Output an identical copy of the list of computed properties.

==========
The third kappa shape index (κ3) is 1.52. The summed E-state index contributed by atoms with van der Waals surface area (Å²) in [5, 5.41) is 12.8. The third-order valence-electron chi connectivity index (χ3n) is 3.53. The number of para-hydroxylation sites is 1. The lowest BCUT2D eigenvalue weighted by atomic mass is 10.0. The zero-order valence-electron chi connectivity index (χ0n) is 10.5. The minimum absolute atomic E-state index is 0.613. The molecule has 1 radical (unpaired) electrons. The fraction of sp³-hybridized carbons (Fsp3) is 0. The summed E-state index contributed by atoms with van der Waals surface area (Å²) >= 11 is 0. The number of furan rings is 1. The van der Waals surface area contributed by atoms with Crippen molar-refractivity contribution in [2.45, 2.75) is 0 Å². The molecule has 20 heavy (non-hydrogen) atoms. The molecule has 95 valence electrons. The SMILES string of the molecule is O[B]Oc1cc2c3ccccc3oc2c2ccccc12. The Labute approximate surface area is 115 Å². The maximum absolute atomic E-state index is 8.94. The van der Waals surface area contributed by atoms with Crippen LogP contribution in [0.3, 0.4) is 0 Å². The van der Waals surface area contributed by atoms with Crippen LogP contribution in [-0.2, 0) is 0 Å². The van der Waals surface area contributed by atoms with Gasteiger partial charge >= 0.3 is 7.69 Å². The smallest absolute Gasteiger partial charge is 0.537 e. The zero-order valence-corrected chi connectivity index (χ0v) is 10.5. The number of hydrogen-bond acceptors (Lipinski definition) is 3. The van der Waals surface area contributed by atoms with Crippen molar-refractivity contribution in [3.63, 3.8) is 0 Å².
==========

The third kappa shape index (κ3) is 1.52. The summed E-state index contributed by atoms with van der Waals surface area (Å²) in [5, 5.41) is 12.8. The third-order valence-electron chi connectivity index (χ3n) is 3.53. The number of para-hydroxylation sites is 1. The lowest BCUT2D eigenvalue weighted by atomic mass is 10.0. The zero-order valence-electron chi connectivity index (χ0n) is 10.5. The minimum absolute atomic E-state index is 0.613. The molecule has 1 radical (unpaired) electrons. The fraction of sp³-hybridized carbons (Fsp3) is 0. The summed E-state index contributed by atoms with van der Waals surface area (Å²) >= 11 is 0. The number of furan rings is 1. The van der Waals surface area contributed by atoms with Crippen molar-refractivity contribution in [2.45, 2.75) is 0 Å². The molecule has 20 heavy (non-hydrogen) atoms. The molecule has 95 valence electrons. The SMILES string of the molecule is O[B]Oc1cc2c3ccccc3oc2c2ccccc12. The Labute approximate surface area is 115 Å². The maximum absolute atomic E-state index is 8.94. The van der Waals surface area contributed by atoms with Crippen LogP contribution in [0.3, 0.4) is 0 Å². The van der Waals surface area contributed by atoms with Crippen LogP contribution in [-0.2, 0) is 0 Å². The van der Waals surface area contributed by atoms with Gasteiger partial charge >= 0.3 is 7.69 Å². The smallest absolute Gasteiger partial charge is 0.537 e. The zero-order valence-corrected chi connectivity index (χ0v) is 10.5. The number of hydrogen-bond acceptors (Lipinski definition) is 3. The van der Waals surface area contributed by atoms with Crippen molar-refractivity contribution in [3.63, 3.8) is 0 Å².